General Appearance – The doctor will observe you not only in the examination, but while you walk in the examination room, how you stand, whether you have any difficulty climbing onto the examination table, whether you show any signs of distress while sitting on the examination table, how you dress, your weight and personal hygiene, and anything else that the IME doctor believes relevant to your injuries, health, or condition.
Signs of Deception – The IME doctor will typically be on high alert for any sign of deception or exaggeration by you and can be expected to report any impression that you are intentionally or unintentionally exaggerating any symptoms.
Objective Manifestations of Injury – The doctor will typically review any medical imaging studies, such as x-rays, MRI reports, CT scans, and EMG nerve conduction studies, to try to find objective manifestations of injury (i.e., objectively measurable damage or injury to your body). The doctor will also evaluate whether your subjective symptoms of pain and discomfort are consistent with the objectively verifiable manifestations of the injury.
Subjective Manifestations of Injury – The doctor will often perform tests which require you to provide subjective indications of pain, discomfort, sensitivity or insensitivity. For example, a doctor examining for a lower back condition may have you perform a variety of movements which stretch or turn the back, and note the point at which you start to report pain and the point where movement becomes limited by pain. The doctor may test the subjective manifestations in several ways, or at more than one point during the examination, to see if any claimed pain level or point of disability remains consistent.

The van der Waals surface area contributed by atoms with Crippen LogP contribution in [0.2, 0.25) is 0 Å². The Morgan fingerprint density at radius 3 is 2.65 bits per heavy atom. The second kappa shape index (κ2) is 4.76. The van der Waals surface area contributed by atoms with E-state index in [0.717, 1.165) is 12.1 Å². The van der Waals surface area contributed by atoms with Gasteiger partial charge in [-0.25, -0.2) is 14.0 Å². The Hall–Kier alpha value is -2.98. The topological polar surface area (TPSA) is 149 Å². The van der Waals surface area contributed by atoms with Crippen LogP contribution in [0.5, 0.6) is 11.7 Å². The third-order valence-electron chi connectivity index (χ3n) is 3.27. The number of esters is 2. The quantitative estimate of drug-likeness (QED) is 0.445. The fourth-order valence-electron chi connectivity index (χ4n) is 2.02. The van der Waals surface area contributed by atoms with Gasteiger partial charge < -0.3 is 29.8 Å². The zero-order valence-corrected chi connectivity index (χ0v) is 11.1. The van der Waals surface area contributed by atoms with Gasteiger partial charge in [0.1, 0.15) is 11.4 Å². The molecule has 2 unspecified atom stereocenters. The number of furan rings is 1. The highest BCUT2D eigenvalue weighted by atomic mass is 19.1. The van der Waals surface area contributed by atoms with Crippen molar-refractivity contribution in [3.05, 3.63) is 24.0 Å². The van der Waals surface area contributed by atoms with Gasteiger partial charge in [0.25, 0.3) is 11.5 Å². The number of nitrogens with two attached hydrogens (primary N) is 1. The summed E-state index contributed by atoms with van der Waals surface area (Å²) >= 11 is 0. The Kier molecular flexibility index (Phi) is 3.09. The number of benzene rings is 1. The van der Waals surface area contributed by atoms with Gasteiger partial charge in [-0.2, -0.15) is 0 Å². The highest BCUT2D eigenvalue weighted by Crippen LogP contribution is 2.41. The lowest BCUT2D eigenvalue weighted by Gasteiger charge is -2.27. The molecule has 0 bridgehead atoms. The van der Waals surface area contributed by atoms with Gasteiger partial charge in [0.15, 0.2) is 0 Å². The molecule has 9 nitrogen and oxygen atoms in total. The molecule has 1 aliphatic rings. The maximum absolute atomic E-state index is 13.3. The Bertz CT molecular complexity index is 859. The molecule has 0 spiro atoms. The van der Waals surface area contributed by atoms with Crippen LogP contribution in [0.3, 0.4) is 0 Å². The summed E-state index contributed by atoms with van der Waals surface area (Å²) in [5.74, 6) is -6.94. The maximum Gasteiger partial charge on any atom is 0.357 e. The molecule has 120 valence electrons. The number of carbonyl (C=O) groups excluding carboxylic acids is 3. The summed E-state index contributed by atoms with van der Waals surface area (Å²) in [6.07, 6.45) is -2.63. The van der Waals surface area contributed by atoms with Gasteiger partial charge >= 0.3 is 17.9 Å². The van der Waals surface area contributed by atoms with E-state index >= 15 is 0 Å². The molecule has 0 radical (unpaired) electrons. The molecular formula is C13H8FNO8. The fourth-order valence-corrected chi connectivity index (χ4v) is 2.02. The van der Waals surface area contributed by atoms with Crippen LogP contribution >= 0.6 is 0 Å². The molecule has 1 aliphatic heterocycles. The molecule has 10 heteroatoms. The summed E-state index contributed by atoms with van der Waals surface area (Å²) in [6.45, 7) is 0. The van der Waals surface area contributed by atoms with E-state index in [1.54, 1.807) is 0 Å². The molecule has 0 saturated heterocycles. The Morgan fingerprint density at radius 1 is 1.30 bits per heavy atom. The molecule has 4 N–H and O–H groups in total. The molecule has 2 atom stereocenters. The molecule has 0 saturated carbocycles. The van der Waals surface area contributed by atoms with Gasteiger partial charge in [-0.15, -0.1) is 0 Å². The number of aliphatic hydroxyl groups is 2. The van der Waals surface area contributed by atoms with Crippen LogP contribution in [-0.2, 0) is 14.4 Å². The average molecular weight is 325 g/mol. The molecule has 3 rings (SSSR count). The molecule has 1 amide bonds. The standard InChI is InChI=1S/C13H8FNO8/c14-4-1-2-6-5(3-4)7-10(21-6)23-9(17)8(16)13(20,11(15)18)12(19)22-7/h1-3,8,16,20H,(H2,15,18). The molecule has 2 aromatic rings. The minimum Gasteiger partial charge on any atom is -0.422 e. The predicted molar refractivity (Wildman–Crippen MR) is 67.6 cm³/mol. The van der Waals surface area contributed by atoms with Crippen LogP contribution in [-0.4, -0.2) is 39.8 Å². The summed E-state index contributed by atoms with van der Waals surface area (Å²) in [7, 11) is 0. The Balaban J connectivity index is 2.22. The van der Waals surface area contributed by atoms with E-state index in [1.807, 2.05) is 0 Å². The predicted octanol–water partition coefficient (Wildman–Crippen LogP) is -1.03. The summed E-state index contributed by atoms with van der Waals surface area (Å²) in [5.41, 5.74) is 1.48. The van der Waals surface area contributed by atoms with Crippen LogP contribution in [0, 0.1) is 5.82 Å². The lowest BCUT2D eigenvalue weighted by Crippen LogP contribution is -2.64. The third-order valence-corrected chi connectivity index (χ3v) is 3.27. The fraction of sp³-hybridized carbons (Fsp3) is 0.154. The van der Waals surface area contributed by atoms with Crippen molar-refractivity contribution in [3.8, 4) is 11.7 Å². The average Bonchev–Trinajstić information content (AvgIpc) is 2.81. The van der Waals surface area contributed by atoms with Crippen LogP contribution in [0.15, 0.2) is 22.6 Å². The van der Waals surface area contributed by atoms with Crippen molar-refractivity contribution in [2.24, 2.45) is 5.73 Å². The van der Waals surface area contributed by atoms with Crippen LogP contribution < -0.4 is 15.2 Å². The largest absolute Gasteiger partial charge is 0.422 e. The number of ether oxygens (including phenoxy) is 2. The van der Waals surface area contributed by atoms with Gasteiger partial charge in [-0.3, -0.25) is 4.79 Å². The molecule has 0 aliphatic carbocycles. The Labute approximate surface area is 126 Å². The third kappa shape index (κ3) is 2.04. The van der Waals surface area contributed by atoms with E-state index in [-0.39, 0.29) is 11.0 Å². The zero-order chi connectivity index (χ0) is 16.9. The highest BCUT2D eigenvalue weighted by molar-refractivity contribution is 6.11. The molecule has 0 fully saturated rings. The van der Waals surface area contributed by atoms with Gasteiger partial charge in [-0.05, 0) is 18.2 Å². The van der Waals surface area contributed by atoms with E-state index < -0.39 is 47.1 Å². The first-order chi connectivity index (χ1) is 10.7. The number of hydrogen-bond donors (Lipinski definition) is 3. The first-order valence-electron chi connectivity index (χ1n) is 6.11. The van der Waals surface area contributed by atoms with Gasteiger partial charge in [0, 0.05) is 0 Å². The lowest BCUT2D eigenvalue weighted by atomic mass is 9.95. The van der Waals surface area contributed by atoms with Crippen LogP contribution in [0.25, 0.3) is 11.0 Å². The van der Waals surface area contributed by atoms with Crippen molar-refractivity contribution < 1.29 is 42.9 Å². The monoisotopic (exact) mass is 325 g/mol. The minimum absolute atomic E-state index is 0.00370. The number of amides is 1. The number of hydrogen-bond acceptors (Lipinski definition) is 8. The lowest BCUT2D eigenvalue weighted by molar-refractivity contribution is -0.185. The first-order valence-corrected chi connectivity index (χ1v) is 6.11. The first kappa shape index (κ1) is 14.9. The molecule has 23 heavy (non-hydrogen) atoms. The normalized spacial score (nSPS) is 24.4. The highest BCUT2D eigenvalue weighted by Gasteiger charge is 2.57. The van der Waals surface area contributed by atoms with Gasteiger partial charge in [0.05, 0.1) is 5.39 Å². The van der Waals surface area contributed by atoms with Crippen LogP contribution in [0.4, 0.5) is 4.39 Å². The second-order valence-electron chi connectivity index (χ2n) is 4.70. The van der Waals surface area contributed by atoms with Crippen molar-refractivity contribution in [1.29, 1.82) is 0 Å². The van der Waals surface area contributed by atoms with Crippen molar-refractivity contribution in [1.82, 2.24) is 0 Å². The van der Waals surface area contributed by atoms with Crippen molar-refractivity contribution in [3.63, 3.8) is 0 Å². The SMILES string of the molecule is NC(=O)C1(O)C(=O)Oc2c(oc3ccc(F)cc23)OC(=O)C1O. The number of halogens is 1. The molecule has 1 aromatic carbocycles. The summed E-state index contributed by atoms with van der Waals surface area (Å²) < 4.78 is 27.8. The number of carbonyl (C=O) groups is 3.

Other Contributing Factors – The IME doctor can be expected to inquire about any other ailments or injuries, including any which have occurred prior or since the collision, which may have somehow contributed to the injury, or aggravated the injury or impaired recovery since the time of the collision.
The IME doctor will typically prepare at least one report for the case. Sometimes the defense will ask for a supplemental report on a specific issue or the IME doctor will provide a supplement after reviewing additional medical records. While some IME doctors are highly professional, and seek to actually provide an objective evaluation, a great many doctors know that they are being paid by the defense, and that the insurance companies which pay their bills expect the position of the defense will be improved as a consequence of the IME report. As a result, while bound to tell the truth, many IME doctors may skew their reports and interpret their findings in the light most favorable to the defense.
If the IME doctor prepares a report you believe to be unfair, let your lawyer worry about it. You need to be principally concerned with what your treating health care providers tell you about your condition and getting your life back on track after your collision.
The advice and information contained in this article are for educational purposes only and is not intended to replace a physician or lawyer’s advice.